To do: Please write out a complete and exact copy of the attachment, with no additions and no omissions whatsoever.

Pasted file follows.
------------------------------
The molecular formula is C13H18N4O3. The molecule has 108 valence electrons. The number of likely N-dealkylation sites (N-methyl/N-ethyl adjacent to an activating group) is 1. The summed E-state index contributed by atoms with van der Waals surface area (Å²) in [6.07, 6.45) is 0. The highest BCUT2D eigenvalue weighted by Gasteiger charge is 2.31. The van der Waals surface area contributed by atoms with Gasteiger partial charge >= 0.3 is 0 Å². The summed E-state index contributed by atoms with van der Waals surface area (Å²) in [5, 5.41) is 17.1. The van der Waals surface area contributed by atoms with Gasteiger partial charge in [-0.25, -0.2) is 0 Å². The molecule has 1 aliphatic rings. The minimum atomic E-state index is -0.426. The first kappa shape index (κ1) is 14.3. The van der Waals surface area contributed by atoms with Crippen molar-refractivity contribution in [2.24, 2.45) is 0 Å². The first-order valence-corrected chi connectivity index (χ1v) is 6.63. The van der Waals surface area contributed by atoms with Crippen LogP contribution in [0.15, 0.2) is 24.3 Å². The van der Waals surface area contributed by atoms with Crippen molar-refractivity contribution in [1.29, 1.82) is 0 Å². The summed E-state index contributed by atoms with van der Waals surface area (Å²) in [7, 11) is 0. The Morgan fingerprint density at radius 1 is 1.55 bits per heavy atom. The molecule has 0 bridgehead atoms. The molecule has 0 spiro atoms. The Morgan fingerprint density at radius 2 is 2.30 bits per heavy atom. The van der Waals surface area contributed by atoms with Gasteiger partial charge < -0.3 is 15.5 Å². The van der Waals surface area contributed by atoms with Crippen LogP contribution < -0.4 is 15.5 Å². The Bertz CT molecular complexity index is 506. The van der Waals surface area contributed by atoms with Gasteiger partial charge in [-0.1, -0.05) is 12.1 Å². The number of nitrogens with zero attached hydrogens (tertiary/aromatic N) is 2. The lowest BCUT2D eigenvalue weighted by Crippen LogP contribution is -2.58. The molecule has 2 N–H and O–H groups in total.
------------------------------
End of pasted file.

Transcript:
The molecular formula is C13H18N4O3. The molecule has 108 valence electrons. The number of likely N-dealkylation sites (N-methyl/N-ethyl adjacent to an activating group) is 1. The summed E-state index contributed by atoms with van der Waals surface area (Å²) in [6.07, 6.45) is 0. The highest BCUT2D eigenvalue weighted by Gasteiger charge is 2.31. The van der Waals surface area contributed by atoms with Gasteiger partial charge >= 0.3 is 0 Å². The summed E-state index contributed by atoms with van der Waals surface area (Å²) in [5, 5.41) is 17.1. The van der Waals surface area contributed by atoms with Gasteiger partial charge in [-0.25, -0.2) is 0 Å². The molecule has 1 aliphatic rings. The minimum atomic E-state index is -0.426. The first kappa shape index (κ1) is 14.3. The van der Waals surface area contributed by atoms with Crippen molar-refractivity contribution in [2.24, 2.45) is 0 Å². The first-order valence-corrected chi connectivity index (χ1v) is 6.63. The van der Waals surface area contributed by atoms with Crippen LogP contribution in [0.15, 0.2) is 24.3 Å². The van der Waals surface area contributed by atoms with Crippen molar-refractivity contribution in [1.29, 1.82) is 0 Å². The summed E-state index contributed by atoms with van der Waals surface area (Å²) in [7, 11) is 0. The Morgan fingerprint density at radius 1 is 1.55 bits per heavy atom. The molecule has 0 bridgehead atoms. The molecule has 0 spiro atoms. The Morgan fingerprint density at radius 2 is 2.30 bits per heavy atom. The van der Waals surface area contributed by atoms with Gasteiger partial charge < -0.3 is 15.5 Å². The van der Waals surface area contributed by atoms with Crippen LogP contribution < -0.4 is 15.5 Å². The Bertz CT molecular complexity index is 506. The van der Waals surface area contributed by atoms with Gasteiger partial charge in [-0.1, -0.05) is 12.1 Å². The number of nitrogens with zero attached hydrogens (tertiary/aromatic N) is 2. The lowest BCUT2D eigenvalue weighted by Crippen LogP contribution is -2.58. The molecule has 2 N–H and O–H groups in total.